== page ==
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3 soldiers killed in Army National Guard Black Hawk helicopter crash in Minnesota
(Reuters) - A Black Hawk helicopter went down in central Minnesota on Thursday, killing all three soldiers on board, after it lost contact with the Minnesota National Guard during a maintenance test flight, Governor Tim Walz said on Thursday.
Emergency crews gathered at the scene. The names of the crew were not released, but Walz told a news briefing an investigation would be launched into the reasons for the crash.
"At approximately 1400 hours today a Minnesota Army National Guard UH-60 Black Hawk helicopter went down approximately 16 miles south-west of St. Cloud," Walz said, referring to a city in the state's central region.
"The crash resulted in the death of all three crew."
On Twitter, the Minnesota National Guard earlier said it had lost communication with the craft at about 2 p.m.
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In a Galaxy — err, I mean, on a military base far, far away, soldiers are standing in solidarity with galactic freedom fighters.
Sitting at the top of an Army press release from March 2019, regarding the East Africa Response Force's deployment to Gabon, the photo seems, at first glance, just like any other: Soldiers on the move.
But if you look closer at the top right, you'll find something spectacular: A Rebel Alliance flag.
The first of the CMV-22B Osprey tiltrotor aircraft the Navy plans on adopting as its carrier onboard delivery (COD) aircraft of choice has successfully completed its first flight operations, manufacturer Boeing announced on Tuesday.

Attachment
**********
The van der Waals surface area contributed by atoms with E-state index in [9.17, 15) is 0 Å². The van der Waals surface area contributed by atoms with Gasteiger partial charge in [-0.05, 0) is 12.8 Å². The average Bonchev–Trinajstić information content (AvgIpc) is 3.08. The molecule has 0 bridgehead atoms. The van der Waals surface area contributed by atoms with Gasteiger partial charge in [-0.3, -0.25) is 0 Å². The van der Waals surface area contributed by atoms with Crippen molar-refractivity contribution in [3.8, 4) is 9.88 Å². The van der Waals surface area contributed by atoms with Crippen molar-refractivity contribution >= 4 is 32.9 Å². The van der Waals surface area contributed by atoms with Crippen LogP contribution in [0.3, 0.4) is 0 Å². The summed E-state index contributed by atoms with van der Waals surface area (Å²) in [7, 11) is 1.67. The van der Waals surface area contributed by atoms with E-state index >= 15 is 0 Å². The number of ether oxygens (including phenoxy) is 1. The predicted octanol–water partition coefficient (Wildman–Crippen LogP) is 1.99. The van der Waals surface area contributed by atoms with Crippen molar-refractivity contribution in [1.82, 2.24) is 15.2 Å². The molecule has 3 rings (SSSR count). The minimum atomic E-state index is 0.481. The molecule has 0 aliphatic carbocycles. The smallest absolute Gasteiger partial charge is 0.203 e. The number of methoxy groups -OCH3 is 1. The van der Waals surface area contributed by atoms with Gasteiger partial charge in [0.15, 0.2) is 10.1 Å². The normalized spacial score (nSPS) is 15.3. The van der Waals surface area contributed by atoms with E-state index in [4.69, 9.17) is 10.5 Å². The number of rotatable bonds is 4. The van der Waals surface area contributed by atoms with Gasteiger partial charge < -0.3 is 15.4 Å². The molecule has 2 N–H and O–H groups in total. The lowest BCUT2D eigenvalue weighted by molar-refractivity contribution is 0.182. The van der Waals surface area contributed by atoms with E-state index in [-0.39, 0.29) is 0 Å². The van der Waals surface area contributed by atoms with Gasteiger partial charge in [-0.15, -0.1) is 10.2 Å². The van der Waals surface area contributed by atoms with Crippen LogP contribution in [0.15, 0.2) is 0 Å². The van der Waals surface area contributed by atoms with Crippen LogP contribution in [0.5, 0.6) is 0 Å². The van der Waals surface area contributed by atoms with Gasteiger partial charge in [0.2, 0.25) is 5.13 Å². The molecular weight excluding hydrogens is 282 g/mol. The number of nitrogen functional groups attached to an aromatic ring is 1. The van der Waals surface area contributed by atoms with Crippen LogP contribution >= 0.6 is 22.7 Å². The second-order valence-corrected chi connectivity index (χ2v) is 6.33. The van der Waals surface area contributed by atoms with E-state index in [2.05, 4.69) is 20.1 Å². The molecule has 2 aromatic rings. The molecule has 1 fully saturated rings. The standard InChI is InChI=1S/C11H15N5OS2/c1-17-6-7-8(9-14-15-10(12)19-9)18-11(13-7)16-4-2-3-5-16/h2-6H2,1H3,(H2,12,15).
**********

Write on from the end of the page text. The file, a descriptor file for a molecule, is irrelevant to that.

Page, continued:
Another 300 lawsuits against 3M flooded federal courts this month as more military veterans accuse the behemoth manufacturer of knowingly making defective earplugs that caused vets to lose hearing during combat in Iraq or Afghanistan or while training on U.S. military bases.
On another front, 3M also is fighting lawsuits related to a class of chemicals known as PFAS, with the state of Michigan filing a lawsuit last week against the Maplewood-based company.
To date, nearly 2,000 U.S. veterans from Minnesota to California and Texas have filed more than 1,000 lawsuits.
GENEVA (Reuters) - North Korea said on Tuesday it was no longer bound by commitments to halt nuclear and missile testing, blaming the United States' failure to meet a year-end deadline for nuclear talks and "brutal and inhumane" U.S. sanctions.
North Korean leader Kim Jong Un set an end-December deadline for denuclearization talks with the United States and White House national security adviser Robert O'Brien said at the time the United States had opened channels of communication.
O'Brien said then he hoped Kim would follow through on denuclearization commitments he made at summits with U.S. President Donald Trump.